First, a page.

(We join our regularly scheduled blog post, already in progress.)
While still young, I did succumb to more than one “devil movie.” The two most famous were of course The Exorcist and The Omen. While The Exorcist was one thing all to itself, The Omen was rather the flagship to a genre of ‘70s devil movies. While The Omen was creepy, mostly because of that chubby little kid, there was one titled Devil Dog, Hound of Hell. Now this sounds stupid, like a Drake’s cake gone wrong. But to the ten year old me who decided to watch it on either the “Five Star Movie” or “Drive in Movie” on channel 5 one Saturday afternoon, it was a little more than that.
Now that lousy movie “Devil Dog…” was one of those poorly shot, poorly produced, poorly scripted ‘70s horror endeavors where the film is so bad that it is dark during the day time. And I think it was this poor film quality coupled with a fairly decent devil story. Now, why were devil stories so effective? I think it can be summed up in that a) the devil (or Devil), is all consuming evil, way more evil than just a zombie or slasher, and b) the devil always came in the package you were least expecting: a little girl, a little boy, or, in this case, a little puppy. It is the destruction and the perversion of the innocent into something diabolical that really makes devil movies, and their related genre scary. The same effect can be applied to other stories of a similar vein, like Children of the Corn, and for its part, Pet Semetary’s Gage.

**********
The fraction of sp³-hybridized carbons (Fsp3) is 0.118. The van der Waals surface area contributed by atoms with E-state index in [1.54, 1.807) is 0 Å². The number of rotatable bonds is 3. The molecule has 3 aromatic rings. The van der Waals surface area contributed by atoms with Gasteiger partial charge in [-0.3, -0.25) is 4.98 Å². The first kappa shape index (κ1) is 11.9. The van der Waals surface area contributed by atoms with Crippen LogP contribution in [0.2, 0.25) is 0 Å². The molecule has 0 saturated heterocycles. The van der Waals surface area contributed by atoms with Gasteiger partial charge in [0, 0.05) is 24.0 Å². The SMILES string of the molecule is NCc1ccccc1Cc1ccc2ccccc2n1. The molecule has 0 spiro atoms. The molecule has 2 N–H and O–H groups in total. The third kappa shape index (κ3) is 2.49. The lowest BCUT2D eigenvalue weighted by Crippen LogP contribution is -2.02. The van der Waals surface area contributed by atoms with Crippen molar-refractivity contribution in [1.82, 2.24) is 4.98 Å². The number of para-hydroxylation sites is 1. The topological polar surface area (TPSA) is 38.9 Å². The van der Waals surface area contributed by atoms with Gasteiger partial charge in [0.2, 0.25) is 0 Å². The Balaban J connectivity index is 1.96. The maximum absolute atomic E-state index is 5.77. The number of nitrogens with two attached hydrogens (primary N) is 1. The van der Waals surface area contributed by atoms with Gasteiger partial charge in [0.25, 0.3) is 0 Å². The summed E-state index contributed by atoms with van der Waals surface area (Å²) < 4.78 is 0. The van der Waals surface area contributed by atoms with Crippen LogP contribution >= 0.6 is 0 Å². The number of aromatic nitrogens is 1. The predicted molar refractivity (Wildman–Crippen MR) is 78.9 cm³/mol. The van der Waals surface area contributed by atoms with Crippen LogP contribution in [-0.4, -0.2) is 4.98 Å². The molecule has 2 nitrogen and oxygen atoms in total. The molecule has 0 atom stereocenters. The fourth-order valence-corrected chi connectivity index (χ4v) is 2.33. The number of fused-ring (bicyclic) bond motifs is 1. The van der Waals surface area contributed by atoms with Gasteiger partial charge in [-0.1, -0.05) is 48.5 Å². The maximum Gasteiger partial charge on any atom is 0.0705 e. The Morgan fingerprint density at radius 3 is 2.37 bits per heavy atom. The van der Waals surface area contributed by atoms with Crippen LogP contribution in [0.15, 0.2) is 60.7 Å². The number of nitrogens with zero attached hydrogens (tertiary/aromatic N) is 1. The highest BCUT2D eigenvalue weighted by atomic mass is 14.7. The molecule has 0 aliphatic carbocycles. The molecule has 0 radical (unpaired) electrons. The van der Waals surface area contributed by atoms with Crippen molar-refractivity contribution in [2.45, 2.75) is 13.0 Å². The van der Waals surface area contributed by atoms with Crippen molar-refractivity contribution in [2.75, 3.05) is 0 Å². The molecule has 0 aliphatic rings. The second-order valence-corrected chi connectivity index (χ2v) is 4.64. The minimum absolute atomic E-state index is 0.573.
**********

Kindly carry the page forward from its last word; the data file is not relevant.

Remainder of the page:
I won’t say much about The Exorcist, as it is like a 5 tool player in baseball (it scares for average, scares for power, etc…), except that a) some of the really scary parts are when you just see the shadows of the demons, and b) when Regan bends over backwards to scuttle down the stairs – whoa, that’s a bad 3 seconds of film. Why? Because it is friggin’ weird, and weird is scary.
A few weeks back B-Sol was good enough to do a post on Hieronymous Bosch’s Garden of Earthly Delights, and in particular, the Hell portion of the triptych. The thing is, while the Hell portion is obviously terrifying, the other two panels, one of Eden, and the other of Earth, are both so weird (and ahead of their time, for purposes of fantasy and science fiction), that they border on the scary. Scary in the sense of making no sense, the horror of a topsy-turvey world. In the Eden Panel, there are the naked Adam and Eve with a clothed Jesus (ok, nothing weird yet), but the surroundings are filled with never-before-seen animals, and a really strange castle in the center. The middle portion of Earth is even worse, with a multitude of nude figures with an enormous amount of oversized birds, fruit, strange vehicles, and in the far background, even stranger creatures and weirder architecture. And the Hell portion is, well, Hell. What is all the fuss? Well, what I am saying is that the weird can be scary, and this triptych is friggin’ weird.